The Institute of Texan Cultures is on the UTSA HemisFair Park Campus, 801 E. Durango Blvd., a short distance from the Alamo and the River Walk. Regular hours are 10 a.m.-5 p.m., Monday-Saturday; noon-5 p.m., Sunday.

Holiday hours are:

  • Nov. 26, Thanksgiving Day -- closed
  • Nov. 27, day after Thanksgiving -- 10 a.m.-5 p.m.
  • Dec. 5, Family Day -- 10 a.m.-5 p.m. (activities end at 4 p.m.)
  • Dec. 24, Christmas Eve -- 10 a.m.-3 p.m.
  • Dec. 25, Christmas Day -- closed
  • Dec. 26-30 -- 10 a.m.-5 p.m.
  • Dec. 30, New Year's Eve -- 10 a.m.-3 p.m.
  • Jan. 1, New Year's Day -- closed

Admission is $8 for adults (ages 12-64); $7 for seniors (ages 65 and over); $6 for children (ages 3-11); free with membership, UTSA or Alamo Colleges identification.

For more information, call 210-458-2300 or visit the Institute of Texan Cultures Web site.

 

 

Did You Know?

Football standouts make Roadrunner history

For Ashaad Mabry and Triston Wade, football is not just a passing fancy. Both players were part of the UTSA football program almost from the beginning. When UTSA opens the 2015 season Thursday at Arizona, it will be the first time the Roadrunners take the field without them. But Mabry and Wade will still be playing football; their uniforms will just be a different color.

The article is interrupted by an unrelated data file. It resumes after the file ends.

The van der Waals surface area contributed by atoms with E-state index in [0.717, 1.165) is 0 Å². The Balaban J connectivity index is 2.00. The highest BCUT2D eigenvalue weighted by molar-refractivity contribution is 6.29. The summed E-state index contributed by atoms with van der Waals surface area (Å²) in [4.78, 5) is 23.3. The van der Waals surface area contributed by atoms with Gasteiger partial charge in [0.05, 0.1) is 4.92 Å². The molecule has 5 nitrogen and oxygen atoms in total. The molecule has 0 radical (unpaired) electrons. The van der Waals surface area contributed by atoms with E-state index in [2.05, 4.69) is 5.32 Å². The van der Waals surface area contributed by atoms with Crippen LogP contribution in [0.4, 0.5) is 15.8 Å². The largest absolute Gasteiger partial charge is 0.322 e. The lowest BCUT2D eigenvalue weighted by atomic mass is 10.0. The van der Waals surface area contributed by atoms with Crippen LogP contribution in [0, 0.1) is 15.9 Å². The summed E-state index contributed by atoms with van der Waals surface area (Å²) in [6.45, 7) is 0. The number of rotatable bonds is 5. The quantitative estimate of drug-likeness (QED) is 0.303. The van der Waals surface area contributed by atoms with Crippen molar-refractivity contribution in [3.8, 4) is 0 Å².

Mabry, a defensive tackle from San Antonio's MacArthur High School, was an honorable mention All-Conference USA selection his final two seasons as a Roadrunner and second among the team's defensive linemen with 49 tackles last year. Wade, a defensive back from Tyler, was the most decorated player in school history. He was a semifinalist for the 2014 Jim Thorpe Award – for the nation's top defensive back – a three-time all-conference honoree and two-year team captain who set a school record of 293 tackles in his career. Both men had outstanding college careers that allowed them to make UTSA history.

Did you know? Mabry and Wade both agreed to terms as undrafted free agents with the New Orleans Saints and Seattle Seahawks, respectively, becoming the first UTSA players to move to the professional ranks.

Read More »
Events
Sept. 7, All Day

Labor Day Holiday

All campuses will be closed for the Labor Day holiday.
All Campuses

Sept. 9, 5:30 p.m.

Architecture Connects